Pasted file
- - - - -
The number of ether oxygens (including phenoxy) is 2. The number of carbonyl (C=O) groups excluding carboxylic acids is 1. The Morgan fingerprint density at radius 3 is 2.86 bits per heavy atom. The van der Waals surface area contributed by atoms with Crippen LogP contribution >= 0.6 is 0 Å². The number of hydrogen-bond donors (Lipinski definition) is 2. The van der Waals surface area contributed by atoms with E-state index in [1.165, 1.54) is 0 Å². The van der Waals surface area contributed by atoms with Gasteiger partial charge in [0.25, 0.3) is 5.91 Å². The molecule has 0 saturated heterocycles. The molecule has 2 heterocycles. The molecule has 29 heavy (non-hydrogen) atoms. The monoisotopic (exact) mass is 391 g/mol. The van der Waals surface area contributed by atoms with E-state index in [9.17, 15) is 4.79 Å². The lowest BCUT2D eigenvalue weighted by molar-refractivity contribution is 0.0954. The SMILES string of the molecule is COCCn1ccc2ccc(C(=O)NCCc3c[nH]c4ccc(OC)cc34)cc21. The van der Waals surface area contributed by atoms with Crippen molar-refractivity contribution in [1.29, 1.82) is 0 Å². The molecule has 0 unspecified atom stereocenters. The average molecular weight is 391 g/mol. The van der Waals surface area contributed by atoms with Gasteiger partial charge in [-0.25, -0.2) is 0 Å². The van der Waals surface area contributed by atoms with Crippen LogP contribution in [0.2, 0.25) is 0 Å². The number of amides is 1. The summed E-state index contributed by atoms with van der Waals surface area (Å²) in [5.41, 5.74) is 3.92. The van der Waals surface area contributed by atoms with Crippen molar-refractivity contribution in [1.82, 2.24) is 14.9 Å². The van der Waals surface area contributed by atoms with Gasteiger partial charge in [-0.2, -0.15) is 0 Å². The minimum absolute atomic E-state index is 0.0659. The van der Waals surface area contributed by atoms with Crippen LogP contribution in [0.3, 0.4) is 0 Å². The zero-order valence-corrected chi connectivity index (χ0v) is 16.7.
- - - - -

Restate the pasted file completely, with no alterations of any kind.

The number of ether oxygens (including phenoxy) is 2. The number of carbonyl (C=O) groups excluding carboxylic acids is 1. The Morgan fingerprint density at radius 3 is 2.86 bits per heavy atom. The van der Waals surface area contributed by atoms with Crippen LogP contribution >= 0.6 is 0 Å². The number of hydrogen-bond donors (Lipinski definition) is 2. The van der Waals surface area contributed by atoms with E-state index in [1.165, 1.54) is 0 Å². The van der Waals surface area contributed by atoms with Gasteiger partial charge in [0.25, 0.3) is 5.91 Å². The molecule has 0 saturated heterocycles. The molecule has 2 heterocycles. The molecule has 29 heavy (non-hydrogen) atoms. The monoisotopic (exact) mass is 391 g/mol. The van der Waals surface area contributed by atoms with E-state index in [9.17, 15) is 4.79 Å². The lowest BCUT2D eigenvalue weighted by molar-refractivity contribution is 0.0954. The SMILES string of the molecule is COCCn1ccc2ccc(C(=O)NCCc3c[nH]c4ccc(OC)cc34)cc21. The van der Waals surface area contributed by atoms with Crippen molar-refractivity contribution in [1.29, 1.82) is 0 Å². The molecule has 0 unspecified atom stereocenters. The average molecular weight is 391 g/mol. The van der Waals surface area contributed by atoms with Gasteiger partial charge in [-0.25, -0.2) is 0 Å². The van der Waals surface area contributed by atoms with Crippen LogP contribution in [0.2, 0.25) is 0 Å². The number of amides is 1. The summed E-state index contributed by atoms with van der Waals surface area (Å²) in [5.41, 5.74) is 3.92. The van der Waals surface area contributed by atoms with Crippen molar-refractivity contribution in [1.82, 2.24) is 14.9 Å². The van der Waals surface area contributed by atoms with Gasteiger partial charge in [-0.2, -0.15) is 0 Å². The minimum absolute atomic E-state index is 0.0659. The van der Waals surface area contributed by atoms with Crippen LogP contribution in [0.3, 0.4) is 0 Å². The zero-order valence-corrected chi connectivity index (χ0v) is 16.7.